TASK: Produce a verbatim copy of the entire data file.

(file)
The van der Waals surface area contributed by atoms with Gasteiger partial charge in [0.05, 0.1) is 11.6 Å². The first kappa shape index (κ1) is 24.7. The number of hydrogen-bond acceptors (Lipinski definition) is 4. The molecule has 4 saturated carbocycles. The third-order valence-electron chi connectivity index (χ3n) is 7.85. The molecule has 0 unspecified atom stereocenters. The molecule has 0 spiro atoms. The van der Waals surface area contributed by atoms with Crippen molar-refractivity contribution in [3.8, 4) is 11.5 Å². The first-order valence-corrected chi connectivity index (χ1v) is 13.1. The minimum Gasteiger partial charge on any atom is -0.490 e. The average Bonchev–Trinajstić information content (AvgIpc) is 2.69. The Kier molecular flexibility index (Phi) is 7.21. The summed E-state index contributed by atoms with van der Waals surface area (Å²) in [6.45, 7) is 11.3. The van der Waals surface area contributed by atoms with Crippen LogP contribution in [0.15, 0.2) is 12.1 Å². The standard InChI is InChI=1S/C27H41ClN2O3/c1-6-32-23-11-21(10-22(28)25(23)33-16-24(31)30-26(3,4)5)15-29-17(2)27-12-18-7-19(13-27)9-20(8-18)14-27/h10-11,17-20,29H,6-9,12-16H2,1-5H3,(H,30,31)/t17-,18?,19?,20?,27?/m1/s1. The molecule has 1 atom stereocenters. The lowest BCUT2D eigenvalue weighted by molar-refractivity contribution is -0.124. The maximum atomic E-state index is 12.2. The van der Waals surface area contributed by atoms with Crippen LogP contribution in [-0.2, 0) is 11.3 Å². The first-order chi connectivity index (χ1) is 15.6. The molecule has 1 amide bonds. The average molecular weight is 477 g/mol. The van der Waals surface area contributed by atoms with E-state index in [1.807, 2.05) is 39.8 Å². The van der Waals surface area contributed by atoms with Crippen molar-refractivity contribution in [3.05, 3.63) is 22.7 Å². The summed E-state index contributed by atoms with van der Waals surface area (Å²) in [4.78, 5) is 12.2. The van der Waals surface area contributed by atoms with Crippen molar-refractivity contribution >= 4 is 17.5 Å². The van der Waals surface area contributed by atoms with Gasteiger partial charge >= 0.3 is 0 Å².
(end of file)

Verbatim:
The van der Waals surface area contributed by atoms with Gasteiger partial charge in [0.05, 0.1) is 11.6 Å². The first kappa shape index (κ1) is 24.7. The number of hydrogen-bond acceptors (Lipinski definition) is 4. The molecule has 4 saturated carbocycles. The third-order valence-electron chi connectivity index (χ3n) is 7.85. The molecule has 0 unspecified atom stereocenters. The molecule has 0 spiro atoms. The van der Waals surface area contributed by atoms with Crippen molar-refractivity contribution in [3.8, 4) is 11.5 Å². The first-order valence-corrected chi connectivity index (χ1v) is 13.1. The minimum Gasteiger partial charge on any atom is -0.490 e. The average Bonchev–Trinajstić information content (AvgIpc) is 2.69. The Kier molecular flexibility index (Phi) is 7.21. The summed E-state index contributed by atoms with van der Waals surface area (Å²) in [6.45, 7) is 11.3. The van der Waals surface area contributed by atoms with Crippen LogP contribution in [0.15, 0.2) is 12.1 Å². The standard InChI is InChI=1S/C27H41ClN2O3/c1-6-32-23-11-21(10-22(28)25(23)33-16-24(31)30-26(3,4)5)15-29-17(2)27-12-18-7-19(13-27)9-20(8-18)14-27/h10-11,17-20,29H,6-9,12-16H2,1-5H3,(H,30,31)/t17-,18?,19?,20?,27?/m1/s1. The molecule has 1 atom stereocenters. The lowest BCUT2D eigenvalue weighted by molar-refractivity contribution is -0.124. The maximum atomic E-state index is 12.2. The van der Waals surface area contributed by atoms with Crippen LogP contribution in [-0.2, 0) is 11.3 Å². The first-order chi connectivity index (χ1) is 15.6. The molecule has 1 amide bonds. The average molecular weight is 477 g/mol. The van der Waals surface area contributed by atoms with E-state index in [1.807, 2.05) is 39.8 Å². The van der Waals surface area contributed by atoms with Crippen molar-refractivity contribution in [3.05, 3.63) is 22.7 Å². The summed E-state index contributed by atoms with van der Waals surface area (Å²) in [4.78, 5) is 12.2. The van der Waals surface area contributed by atoms with Crippen molar-refractivity contribution >= 4 is 17.5 Å². The van der Waals surface area contributed by atoms with Gasteiger partial charge >= 0.3 is 0 Å².